Tasks in the form of promises and futures have in C++11 an ambivalent reputation. At on hand, they are a lot easier to use than threads or condition variables; at the other hand, they have a great deficiency. They can not composed. C++20 will overcome this deficiency.
C++20 will have atomic smart pointers. To be exactly, we will get a std::atomic_shared_ptr and a std::atomic_weak_ptr. But why? std::shared_ptr and std::weak_ptr are already thread-safe. Sort of. Let me dive into the details.
Forecasts about the future are difficult. In particular, when they are about C++20. Nevertheless, I will take a look into the crystal ball and will write in the next posts about, what we will get with C++17 and we can hope for with C++20.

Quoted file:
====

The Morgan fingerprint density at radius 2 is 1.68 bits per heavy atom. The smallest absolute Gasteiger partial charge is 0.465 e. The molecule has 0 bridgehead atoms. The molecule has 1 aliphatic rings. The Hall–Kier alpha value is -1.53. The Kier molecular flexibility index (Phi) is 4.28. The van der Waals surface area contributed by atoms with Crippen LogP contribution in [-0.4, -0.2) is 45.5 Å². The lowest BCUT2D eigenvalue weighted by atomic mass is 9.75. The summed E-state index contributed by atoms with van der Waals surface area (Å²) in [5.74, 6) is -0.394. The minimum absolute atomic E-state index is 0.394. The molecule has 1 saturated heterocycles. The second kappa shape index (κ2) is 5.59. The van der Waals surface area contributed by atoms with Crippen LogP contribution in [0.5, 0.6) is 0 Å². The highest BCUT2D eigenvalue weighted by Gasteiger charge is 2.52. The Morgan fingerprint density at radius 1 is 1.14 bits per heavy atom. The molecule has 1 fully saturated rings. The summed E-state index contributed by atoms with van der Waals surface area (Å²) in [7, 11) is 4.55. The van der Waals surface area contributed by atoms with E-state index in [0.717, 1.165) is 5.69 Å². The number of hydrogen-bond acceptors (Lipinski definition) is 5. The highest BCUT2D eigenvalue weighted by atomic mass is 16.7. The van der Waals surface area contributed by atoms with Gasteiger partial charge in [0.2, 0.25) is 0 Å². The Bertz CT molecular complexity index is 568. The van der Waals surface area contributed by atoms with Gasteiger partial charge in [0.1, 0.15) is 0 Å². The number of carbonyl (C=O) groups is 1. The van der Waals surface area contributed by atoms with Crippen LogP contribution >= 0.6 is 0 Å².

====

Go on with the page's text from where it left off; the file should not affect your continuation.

Monads in C++? What a strange name for a post. But it's not so strange. With std::optional C++17 gets a monad. The ranges library from Eric Niebler and the extended futures are also monads. For both, we can hope for in C++20.
We stay in the year 2020. We will get with high probability concepts. Of course, waterproof statements about the future are difficult but the statement is from Bjarne Stroustrup (Meeting C++ 2016 at Berlin).
A small time jump and we are in the year 2020. C++ will get - as far as the future is predictable - the new ranges library. Thanks to Eric Nieblers library, the working with the Standard Template Library (STL) will become much more comfortable and powerful.
Which functional feature can we expect with C++17, for which functional feature can we hope for with C++20? Exactly this question will I concisely answer in this post.
Currently are 211 guests and no members online